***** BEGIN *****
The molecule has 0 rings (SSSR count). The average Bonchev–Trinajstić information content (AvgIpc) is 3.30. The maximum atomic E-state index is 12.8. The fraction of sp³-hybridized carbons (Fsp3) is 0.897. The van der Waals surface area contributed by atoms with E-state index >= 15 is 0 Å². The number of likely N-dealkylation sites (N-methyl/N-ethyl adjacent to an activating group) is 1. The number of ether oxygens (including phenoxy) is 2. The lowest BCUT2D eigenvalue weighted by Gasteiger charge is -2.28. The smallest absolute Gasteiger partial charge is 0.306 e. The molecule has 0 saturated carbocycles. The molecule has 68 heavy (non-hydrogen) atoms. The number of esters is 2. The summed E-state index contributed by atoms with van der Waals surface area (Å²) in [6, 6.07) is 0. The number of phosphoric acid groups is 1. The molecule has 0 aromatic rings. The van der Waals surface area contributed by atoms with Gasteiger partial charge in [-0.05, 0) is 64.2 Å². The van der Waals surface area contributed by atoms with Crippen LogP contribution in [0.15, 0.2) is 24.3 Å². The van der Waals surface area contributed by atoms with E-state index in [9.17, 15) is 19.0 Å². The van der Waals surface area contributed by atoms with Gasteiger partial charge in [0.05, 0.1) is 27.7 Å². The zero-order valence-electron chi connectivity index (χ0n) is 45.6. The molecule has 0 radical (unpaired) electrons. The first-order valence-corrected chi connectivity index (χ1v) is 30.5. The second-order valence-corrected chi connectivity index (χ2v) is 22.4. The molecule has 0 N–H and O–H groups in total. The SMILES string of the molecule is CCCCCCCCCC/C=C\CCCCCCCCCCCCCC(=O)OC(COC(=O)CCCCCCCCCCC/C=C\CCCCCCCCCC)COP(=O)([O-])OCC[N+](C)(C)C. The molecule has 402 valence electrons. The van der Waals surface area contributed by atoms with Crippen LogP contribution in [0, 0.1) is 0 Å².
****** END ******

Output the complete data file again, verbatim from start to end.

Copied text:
The molecule has 0 rings (SSSR count). The average Bonchev–Trinajstić information content (AvgIpc) is 3.30. The maximum atomic E-state index is 12.8. The fraction of sp³-hybridized carbons (Fsp3) is 0.897. The van der Waals surface area contributed by atoms with E-state index >= 15 is 0 Å². The number of likely N-dealkylation sites (N-methyl/N-ethyl adjacent to an activating group) is 1. The number of ether oxygens (including phenoxy) is 2. The lowest BCUT2D eigenvalue weighted by Gasteiger charge is -2.28. The smallest absolute Gasteiger partial charge is 0.306 e. The molecule has 0 saturated carbocycles. The molecule has 68 heavy (non-hydrogen) atoms. The number of esters is 2. The summed E-state index contributed by atoms with van der Waals surface area (Å²) in [6, 6.07) is 0. The number of phosphoric acid groups is 1. The molecule has 0 aromatic rings. The van der Waals surface area contributed by atoms with Gasteiger partial charge in [-0.05, 0) is 64.2 Å². The van der Waals surface area contributed by atoms with Crippen LogP contribution in [0.15, 0.2) is 24.3 Å². The van der Waals surface area contributed by atoms with E-state index in [9.17, 15) is 19.0 Å². The van der Waals surface area contributed by atoms with Gasteiger partial charge in [0.05, 0.1) is 27.7 Å². The zero-order valence-electron chi connectivity index (χ0n) is 45.6. The molecule has 0 radical (unpaired) electrons. The first-order valence-corrected chi connectivity index (χ1v) is 30.5. The second-order valence-corrected chi connectivity index (χ2v) is 22.4. The molecule has 0 N–H and O–H groups in total. The SMILES string of the molecule is CCCCCCCCCC/C=C\CCCCCCCCCCCCCC(=O)OC(COC(=O)CCCCCCCCCCC/C=C\CCCCCCCCCC)COP(=O)([O-])OCC[N+](C)(C)C. The molecule has 402 valence electrons. The van der Waals surface area contributed by atoms with Crippen LogP contribution in [0, 0.1) is 0 Å².